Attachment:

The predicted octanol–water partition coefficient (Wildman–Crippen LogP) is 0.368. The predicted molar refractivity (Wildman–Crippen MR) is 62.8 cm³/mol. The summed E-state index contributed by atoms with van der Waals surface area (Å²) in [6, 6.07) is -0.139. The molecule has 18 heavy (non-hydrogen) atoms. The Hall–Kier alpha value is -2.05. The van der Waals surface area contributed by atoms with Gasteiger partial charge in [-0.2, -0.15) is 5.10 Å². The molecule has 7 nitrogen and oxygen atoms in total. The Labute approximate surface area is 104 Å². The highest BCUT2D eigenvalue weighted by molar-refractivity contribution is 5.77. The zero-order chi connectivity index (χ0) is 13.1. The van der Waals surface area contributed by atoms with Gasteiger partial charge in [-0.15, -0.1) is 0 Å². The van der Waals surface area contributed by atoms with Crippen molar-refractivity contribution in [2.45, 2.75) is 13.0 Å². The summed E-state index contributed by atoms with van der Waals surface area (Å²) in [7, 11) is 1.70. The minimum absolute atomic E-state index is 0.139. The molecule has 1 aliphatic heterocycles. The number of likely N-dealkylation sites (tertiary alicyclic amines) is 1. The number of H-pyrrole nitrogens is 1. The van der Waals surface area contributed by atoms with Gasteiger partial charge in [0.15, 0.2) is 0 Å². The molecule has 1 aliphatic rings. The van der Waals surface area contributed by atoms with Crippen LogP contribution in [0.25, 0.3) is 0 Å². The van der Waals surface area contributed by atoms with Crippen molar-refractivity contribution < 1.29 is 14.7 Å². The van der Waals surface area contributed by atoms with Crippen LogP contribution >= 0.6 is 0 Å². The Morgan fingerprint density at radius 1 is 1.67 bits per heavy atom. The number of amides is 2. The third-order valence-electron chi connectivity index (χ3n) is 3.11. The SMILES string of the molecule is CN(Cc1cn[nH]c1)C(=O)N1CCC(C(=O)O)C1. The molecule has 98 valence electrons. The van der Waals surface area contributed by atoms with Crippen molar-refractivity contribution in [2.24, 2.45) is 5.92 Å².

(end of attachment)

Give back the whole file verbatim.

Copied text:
The predicted octanol–water partition coefficient (Wildman–Crippen LogP) is 0.368. The predicted molar refractivity (Wildman–Crippen MR) is 62.8 cm³/mol. The summed E-state index contributed by atoms with van der Waals surface area (Å²) in [6, 6.07) is -0.139. The molecule has 18 heavy (non-hydrogen) atoms. The Hall–Kier alpha value is -2.05. The van der Waals surface area contributed by atoms with Gasteiger partial charge in [-0.2, -0.15) is 5.10 Å². The molecule has 7 nitrogen and oxygen atoms in total. The Labute approximate surface area is 104 Å². The highest BCUT2D eigenvalue weighted by molar-refractivity contribution is 5.77. The zero-order chi connectivity index (χ0) is 13.1. The van der Waals surface area contributed by atoms with Gasteiger partial charge in [-0.15, -0.1) is 0 Å². The van der Waals surface area contributed by atoms with Crippen molar-refractivity contribution in [2.45, 2.75) is 13.0 Å². The summed E-state index contributed by atoms with van der Waals surface area (Å²) in [7, 11) is 1.70. The minimum absolute atomic E-state index is 0.139. The molecule has 1 aliphatic heterocycles. The number of likely N-dealkylation sites (tertiary alicyclic amines) is 1. The number of H-pyrrole nitrogens is 1. The van der Waals surface area contributed by atoms with Gasteiger partial charge in [0.15, 0.2) is 0 Å². The molecule has 1 aliphatic rings. The van der Waals surface area contributed by atoms with Crippen LogP contribution in [0.25, 0.3) is 0 Å². The van der Waals surface area contributed by atoms with Crippen molar-refractivity contribution < 1.29 is 14.7 Å². The van der Waals surface area contributed by atoms with Crippen LogP contribution >= 0.6 is 0 Å². The Morgan fingerprint density at radius 1 is 1.67 bits per heavy atom. The number of amides is 2. The third-order valence-electron chi connectivity index (χ3n) is 3.11. The SMILES string of the molecule is CN(Cc1cn[nH]c1)C(=O)N1CCC(C(=O)O)C1. The molecule has 98 valence electrons. The van der Waals surface area contributed by atoms with Crippen molar-refractivity contribution in [2.24, 2.45) is 5.92 Å².